Last Dance

on May 03, 1996 by Wade Major
   Inevitable comparisons to the superior "Dead Man Walking" won't help prospects for Bruce Beresford's "Last Dance," an otherwise serviceable death-row drama featuring a sadly inappropriate Sharon Stone as a condemned woman. Aside from the gender twist, there's little in "Last Dance" that audiences haven't already seen countless times before.
   In fact, the set-up borders embarrassingly on the formulaic. A young slacker lawyer, Rick Hayes ("Quiz Show's" Rob Morrow), gets a token job with the state as a clemency attorney via the political connections of his big brother ("When You Were Sleeping's" Peter Gallagher), who expects him to continue slacking and not rock the boat for the conservative governor ("The Sum of Us'" Jack Thompson). But ethical irregularities in the case of condemned double murderess Cindy Liggett (Stone) awaken Hayes' conscience just in time to do the right thing and, in the process, incur the wrath of the powers that be.
   Unlike "Dead Man Walking," this Touchstone effort focuses more on the legal quagmire surrounding the system of death-row appeals than on the personal stories of the individuals involved, a decision that ultimately undercuts the film's apparent desire to succeed as a humanistic treatise. None of the relationships is particularly interesting or compelling, with the possible exception of that between Hayes and Liggett. But even theirs fails to spark sufficiently to raise the film above the level of an average TV made-for.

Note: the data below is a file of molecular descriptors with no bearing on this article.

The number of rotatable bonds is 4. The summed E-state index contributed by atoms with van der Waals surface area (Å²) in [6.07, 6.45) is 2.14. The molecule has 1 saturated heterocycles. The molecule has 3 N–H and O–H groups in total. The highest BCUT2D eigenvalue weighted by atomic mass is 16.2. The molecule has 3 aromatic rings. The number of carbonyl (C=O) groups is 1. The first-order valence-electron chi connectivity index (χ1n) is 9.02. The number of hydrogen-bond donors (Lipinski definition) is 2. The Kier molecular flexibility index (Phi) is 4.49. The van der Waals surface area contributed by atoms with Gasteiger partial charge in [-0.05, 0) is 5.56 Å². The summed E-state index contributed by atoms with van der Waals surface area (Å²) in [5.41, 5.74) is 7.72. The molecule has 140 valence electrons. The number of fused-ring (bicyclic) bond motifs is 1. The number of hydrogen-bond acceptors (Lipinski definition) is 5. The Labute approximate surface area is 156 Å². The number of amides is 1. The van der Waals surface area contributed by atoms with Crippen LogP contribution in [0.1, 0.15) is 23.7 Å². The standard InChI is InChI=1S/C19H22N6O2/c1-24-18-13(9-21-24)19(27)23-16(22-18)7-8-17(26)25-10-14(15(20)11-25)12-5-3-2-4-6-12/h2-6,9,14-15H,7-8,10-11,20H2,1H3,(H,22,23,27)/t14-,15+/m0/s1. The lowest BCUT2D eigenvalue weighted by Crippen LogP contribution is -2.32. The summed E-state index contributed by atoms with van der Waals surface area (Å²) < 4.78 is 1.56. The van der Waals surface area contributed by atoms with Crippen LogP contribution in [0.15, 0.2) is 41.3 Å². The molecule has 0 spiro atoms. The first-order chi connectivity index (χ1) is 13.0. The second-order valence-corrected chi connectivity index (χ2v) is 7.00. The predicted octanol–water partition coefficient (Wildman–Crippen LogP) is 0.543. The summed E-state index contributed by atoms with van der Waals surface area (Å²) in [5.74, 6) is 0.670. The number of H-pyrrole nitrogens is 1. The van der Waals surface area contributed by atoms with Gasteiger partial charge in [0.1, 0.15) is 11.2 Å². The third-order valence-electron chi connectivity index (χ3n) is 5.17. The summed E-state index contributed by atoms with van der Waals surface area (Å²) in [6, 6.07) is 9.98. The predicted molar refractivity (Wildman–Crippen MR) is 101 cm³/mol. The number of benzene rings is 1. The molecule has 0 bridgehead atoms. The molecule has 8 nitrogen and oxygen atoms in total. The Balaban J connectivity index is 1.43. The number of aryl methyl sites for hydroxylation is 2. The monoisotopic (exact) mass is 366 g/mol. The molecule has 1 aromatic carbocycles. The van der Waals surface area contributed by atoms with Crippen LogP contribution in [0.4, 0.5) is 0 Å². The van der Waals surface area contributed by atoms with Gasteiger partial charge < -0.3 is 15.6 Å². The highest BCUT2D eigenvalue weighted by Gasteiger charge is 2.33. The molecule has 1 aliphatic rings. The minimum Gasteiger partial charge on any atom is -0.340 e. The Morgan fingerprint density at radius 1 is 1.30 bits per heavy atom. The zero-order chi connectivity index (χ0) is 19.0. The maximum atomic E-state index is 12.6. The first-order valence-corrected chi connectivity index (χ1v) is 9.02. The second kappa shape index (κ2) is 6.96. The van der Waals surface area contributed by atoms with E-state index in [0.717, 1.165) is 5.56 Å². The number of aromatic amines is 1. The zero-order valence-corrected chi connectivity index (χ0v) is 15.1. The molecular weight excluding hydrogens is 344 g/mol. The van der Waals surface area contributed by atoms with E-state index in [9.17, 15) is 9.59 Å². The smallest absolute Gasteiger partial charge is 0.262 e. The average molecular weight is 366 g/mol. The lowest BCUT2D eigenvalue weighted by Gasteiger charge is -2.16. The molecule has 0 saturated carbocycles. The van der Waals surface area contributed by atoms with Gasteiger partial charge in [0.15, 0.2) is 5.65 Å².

However noble Stone's highly publicized attempt to break away from type, she remains woefully miscast in the role. Simply too attractive and too polished to evoke Liggett's white-trash upbringing, Stone makes laudable efforts that in the end are unsuccessful. Morrow, Randy Quaid (as Hayes' boss) and Gallagher fare somewheat better with their respective characters, although none escapes entirely unscathed.
   Although the film will almost certainly be perceived as yet another black mark on the slumping career of director Beresford ("Rich in Love," "Silent Fall"), the real culprit would appear to be screenwriter/lawyer Ron Koslow ("Into the Night"), whose obvious infatutation with the ins and outs of a tenebrous legal system leaves little room for human beings caught in its muddle. Starring Sharon Stone, Rob Moorow, Randy Quaid and Peter Gallagher. Directed by Bruce Beresford. Written by Ron Koslow. Produced by Steven Haft. A Buena Vista release. Drama. Rated R for violence, language and some drug content. Running time: 108 min
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